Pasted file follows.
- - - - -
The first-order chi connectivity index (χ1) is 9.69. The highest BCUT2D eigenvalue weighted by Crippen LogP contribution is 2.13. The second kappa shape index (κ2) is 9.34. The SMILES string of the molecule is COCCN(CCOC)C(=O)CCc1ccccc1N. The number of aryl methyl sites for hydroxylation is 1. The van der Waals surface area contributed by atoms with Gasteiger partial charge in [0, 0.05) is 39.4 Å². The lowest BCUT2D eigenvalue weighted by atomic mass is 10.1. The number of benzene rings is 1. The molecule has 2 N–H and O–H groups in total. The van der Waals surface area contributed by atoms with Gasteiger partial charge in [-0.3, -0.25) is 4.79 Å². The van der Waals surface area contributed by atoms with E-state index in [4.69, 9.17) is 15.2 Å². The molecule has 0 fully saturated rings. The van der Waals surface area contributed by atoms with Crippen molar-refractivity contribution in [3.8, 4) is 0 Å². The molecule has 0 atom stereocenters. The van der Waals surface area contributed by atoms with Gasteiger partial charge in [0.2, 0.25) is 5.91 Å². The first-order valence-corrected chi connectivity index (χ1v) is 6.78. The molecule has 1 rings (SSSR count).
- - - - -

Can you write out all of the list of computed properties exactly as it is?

The first-order chi connectivity index (χ1) is 9.69. The highest BCUT2D eigenvalue weighted by Crippen LogP contribution is 2.13. The second kappa shape index (κ2) is 9.34. The SMILES string of the molecule is COCCN(CCOC)C(=O)CCc1ccccc1N. The number of aryl methyl sites for hydroxylation is 1. The van der Waals surface area contributed by atoms with Gasteiger partial charge in [0, 0.05) is 39.4 Å². The lowest BCUT2D eigenvalue weighted by atomic mass is 10.1. The number of benzene rings is 1. The molecule has 2 N–H and O–H groups in total. The van der Waals surface area contributed by atoms with Gasteiger partial charge in [-0.3, -0.25) is 4.79 Å². The van der Waals surface area contributed by atoms with E-state index in [4.69, 9.17) is 15.2 Å². The molecule has 0 fully saturated rings. The van der Waals surface area contributed by atoms with Crippen molar-refractivity contribution in [3.8, 4) is 0 Å². The molecule has 0 atom stereocenters. The van der Waals surface area contributed by atoms with Gasteiger partial charge in [0.2, 0.25) is 5.91 Å². The first-order valence-corrected chi connectivity index (χ1v) is 6.78. The molecule has 1 rings (SSSR count).